"We need to constantly make sure that our market gives people the confidence to invest," said Larry Leibowitz, COO of NYSE Euronext.
That confidence was shaken by the Flash Crash of May 6, 2010. The sudden 600 point decline in the Dow Jones Industrial Average raised questions about the market's stability. It also put high-frequency traders in the spotlight. The increased scrutiny is largely due to concerns about the stability of the liquidity they provide, and criticisms they inhibit, rather than help, price discovery in the market.
Securities & Exchange Commission Chairwoman Mary Schapiro touched on this during a speech to the Economic Club of New York. "I believe the rules that govern our equity market structure more broadly need to keep up with the changes in the market," she said.
Among the changes in the market over the last fifteen years, the growth of ECNs, what are basically electronic venues to buy and sell stock. They were introduced to cut trading costs.
Add to that decimalization, or the narrowing of the spread to a penny, of the bid and ask price of a share of stock. Mix in new technology to speed the trades and you have a new breed of trader that makes money not buying or selling stock based on metrics like book value and PE ratios but computer programs written to detect, and exploit, changes in price patterns in stocks.
The trader makes money buying amounts of stock then selling them quickly. The price differential may be in the pennies but the profits can add up to the millions if enough shares are traded. This is what high-frequency traders do, both independent companies and desks run by big institutions like banks. And while they are being criticized now, points out their presence is beneficial to the markets and other investors.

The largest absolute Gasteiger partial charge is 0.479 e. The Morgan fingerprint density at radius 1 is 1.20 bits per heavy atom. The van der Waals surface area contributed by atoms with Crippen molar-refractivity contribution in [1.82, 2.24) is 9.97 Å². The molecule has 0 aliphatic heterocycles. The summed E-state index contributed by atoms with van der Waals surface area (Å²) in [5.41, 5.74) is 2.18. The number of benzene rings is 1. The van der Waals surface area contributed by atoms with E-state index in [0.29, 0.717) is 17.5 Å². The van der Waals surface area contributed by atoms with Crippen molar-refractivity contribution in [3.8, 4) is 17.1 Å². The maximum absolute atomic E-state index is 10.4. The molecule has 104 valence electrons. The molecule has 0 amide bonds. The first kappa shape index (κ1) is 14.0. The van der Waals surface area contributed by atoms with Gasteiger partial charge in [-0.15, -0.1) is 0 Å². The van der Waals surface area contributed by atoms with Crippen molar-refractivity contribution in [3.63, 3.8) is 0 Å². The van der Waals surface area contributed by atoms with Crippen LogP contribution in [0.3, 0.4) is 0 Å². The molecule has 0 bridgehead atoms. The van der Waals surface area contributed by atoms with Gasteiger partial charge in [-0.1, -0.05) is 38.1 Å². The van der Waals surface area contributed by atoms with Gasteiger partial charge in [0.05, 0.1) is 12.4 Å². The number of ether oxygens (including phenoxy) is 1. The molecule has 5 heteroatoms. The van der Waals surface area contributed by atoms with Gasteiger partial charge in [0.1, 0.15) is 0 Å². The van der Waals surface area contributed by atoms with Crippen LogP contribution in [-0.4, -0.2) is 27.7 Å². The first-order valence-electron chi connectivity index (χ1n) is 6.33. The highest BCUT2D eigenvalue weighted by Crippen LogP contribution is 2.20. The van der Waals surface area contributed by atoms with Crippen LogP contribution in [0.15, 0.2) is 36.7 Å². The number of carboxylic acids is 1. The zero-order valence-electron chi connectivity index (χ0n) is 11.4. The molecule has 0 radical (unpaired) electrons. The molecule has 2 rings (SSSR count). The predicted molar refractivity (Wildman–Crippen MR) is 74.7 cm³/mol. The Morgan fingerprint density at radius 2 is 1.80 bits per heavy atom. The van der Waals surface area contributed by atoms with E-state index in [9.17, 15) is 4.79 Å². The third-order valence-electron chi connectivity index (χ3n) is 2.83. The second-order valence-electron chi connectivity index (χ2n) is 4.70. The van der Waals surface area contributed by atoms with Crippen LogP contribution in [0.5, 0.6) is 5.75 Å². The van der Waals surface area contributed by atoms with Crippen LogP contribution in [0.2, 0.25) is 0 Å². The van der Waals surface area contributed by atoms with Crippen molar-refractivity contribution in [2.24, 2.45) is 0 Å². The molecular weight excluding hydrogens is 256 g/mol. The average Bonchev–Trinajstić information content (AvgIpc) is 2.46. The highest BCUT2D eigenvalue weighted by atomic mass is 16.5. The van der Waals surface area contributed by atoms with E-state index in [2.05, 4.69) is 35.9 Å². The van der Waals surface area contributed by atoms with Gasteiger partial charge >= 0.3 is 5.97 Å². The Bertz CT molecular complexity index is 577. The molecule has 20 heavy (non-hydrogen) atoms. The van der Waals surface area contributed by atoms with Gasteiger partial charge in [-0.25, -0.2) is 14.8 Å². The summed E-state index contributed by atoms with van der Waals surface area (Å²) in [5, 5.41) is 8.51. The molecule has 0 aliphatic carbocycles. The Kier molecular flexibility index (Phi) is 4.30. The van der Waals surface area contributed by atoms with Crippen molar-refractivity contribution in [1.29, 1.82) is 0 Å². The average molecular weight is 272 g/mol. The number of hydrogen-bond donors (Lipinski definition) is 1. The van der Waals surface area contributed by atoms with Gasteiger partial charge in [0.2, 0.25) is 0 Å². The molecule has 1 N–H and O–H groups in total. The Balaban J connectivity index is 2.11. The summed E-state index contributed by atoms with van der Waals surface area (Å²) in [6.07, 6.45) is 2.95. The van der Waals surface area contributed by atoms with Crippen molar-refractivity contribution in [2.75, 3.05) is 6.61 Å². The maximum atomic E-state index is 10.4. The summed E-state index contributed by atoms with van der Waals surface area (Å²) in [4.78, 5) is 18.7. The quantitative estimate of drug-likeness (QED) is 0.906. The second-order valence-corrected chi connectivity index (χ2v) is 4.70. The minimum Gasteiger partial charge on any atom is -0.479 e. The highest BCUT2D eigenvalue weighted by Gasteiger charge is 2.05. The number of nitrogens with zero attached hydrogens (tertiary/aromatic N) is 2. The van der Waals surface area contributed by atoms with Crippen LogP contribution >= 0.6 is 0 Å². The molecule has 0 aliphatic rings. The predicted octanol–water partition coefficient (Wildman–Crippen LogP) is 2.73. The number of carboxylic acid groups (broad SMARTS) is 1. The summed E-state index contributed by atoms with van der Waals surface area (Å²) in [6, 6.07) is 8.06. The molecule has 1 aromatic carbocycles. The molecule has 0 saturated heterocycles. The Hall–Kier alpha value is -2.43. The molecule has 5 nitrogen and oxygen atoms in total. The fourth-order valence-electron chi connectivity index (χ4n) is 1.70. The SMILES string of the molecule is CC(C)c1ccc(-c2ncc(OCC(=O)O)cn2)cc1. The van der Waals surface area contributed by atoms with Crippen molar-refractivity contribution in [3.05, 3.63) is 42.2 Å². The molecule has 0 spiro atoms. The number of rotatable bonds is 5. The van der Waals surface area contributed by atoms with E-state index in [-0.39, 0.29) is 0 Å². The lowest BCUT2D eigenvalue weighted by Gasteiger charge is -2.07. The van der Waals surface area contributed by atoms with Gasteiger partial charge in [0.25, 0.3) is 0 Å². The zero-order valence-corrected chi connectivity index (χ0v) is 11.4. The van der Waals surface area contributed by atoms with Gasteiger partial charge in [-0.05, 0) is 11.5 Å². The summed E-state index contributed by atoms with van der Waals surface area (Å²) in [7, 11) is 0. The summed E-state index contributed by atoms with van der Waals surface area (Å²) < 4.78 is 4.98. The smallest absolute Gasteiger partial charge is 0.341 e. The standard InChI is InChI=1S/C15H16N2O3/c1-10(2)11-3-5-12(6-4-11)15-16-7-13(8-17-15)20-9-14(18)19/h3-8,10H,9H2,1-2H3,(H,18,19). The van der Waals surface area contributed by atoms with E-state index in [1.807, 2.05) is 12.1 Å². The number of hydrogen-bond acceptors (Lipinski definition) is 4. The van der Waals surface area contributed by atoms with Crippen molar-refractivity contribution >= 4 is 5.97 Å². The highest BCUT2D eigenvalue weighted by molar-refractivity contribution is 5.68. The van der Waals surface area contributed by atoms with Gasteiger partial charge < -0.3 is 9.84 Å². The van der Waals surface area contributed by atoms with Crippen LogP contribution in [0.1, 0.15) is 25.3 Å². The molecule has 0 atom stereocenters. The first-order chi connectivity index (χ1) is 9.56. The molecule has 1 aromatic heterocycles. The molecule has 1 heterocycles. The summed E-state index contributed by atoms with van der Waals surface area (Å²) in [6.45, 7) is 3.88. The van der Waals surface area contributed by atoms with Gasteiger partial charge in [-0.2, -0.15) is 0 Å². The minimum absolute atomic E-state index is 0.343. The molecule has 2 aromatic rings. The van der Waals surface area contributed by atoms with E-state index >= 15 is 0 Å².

"Our volume is higher than its ever been." he said. "Commissions that hedge funds, and mutual funds and investors pay are far lower than they've ever been," said Leibowitz, who added he believes the issue isn't really high-frequency traders but a market structure in need of a new rule book.
"We've had market makers on this planet for 400 years," he said. "They have always traded according to patterns in the stock and liquidity in the stock. There's actually no conflict here at all. It's always existed this way. We just need to make sure that the rules are there and more transparent."
Leibowitz says he's not an apologist for high-frequency traders. He sees them as part of the natural evolution of technology that makes some people uncomfortable. The New York Stock Exchange, he notes, has had to adjust too. The changes in market structure and growth of high-frequency trading have contributed to the steep decline in its share of trading volume—from more than 80 percent of all listed trades to about a quarter of them.
The number of market makers on the NYSE floor has dwindled to the single digits. The narrowing of spreads has made it difficult for them to make a profit. As a result, many were sold to banks like Goldman Sachs , or closed shop. In their wake high frequency-traders have filled the void, providing liquidity to the markets. In return, they are given rebates by the exchanges.
"We actually pay them to provide liquidity because what helps create market quality is more liquidity, tighter spreads," said Leibowitz. "Its good for market quality, that's good for speed of execution, that's good for volume."